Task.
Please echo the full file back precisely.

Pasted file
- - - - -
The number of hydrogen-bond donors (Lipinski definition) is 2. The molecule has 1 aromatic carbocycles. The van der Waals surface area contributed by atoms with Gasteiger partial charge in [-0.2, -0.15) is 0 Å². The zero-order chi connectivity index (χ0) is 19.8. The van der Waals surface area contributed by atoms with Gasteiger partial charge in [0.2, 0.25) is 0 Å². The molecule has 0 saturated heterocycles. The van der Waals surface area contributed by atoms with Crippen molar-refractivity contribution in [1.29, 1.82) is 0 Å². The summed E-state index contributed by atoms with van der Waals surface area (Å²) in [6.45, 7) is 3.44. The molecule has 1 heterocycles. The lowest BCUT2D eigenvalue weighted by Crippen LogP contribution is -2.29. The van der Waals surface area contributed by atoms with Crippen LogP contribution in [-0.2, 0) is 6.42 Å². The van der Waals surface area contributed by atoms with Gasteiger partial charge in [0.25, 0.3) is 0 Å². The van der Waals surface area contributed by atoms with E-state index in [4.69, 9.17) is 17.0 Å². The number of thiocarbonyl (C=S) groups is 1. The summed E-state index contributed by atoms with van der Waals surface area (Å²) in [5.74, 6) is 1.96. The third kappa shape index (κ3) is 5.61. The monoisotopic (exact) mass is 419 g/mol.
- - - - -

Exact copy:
The number of hydrogen-bond donors (Lipinski definition) is 2. The molecule has 1 aromatic carbocycles. The van der Waals surface area contributed by atoms with Gasteiger partial charge in [-0.2, -0.15) is 0 Å². The zero-order chi connectivity index (χ0) is 19.8. The van der Waals surface area contributed by atoms with Gasteiger partial charge in [0.2, 0.25) is 0 Å². The molecule has 0 saturated heterocycles. The van der Waals surface area contributed by atoms with Crippen molar-refractivity contribution in [1.29, 1.82) is 0 Å². The summed E-state index contributed by atoms with van der Waals surface area (Å²) in [6.45, 7) is 3.44. The molecule has 1 heterocycles. The lowest BCUT2D eigenvalue weighted by Crippen LogP contribution is -2.29. The van der Waals surface area contributed by atoms with Crippen LogP contribution in [-0.2, 0) is 6.42 Å². The van der Waals surface area contributed by atoms with Gasteiger partial charge in [0.25, 0.3) is 0 Å². The van der Waals surface area contributed by atoms with E-state index in [4.69, 9.17) is 17.0 Å². The number of thiocarbonyl (C=S) groups is 1. The summed E-state index contributed by atoms with van der Waals surface area (Å²) in [5.74, 6) is 1.96. The third kappa shape index (κ3) is 5.61. The monoisotopic (exact) mass is 419 g/mol.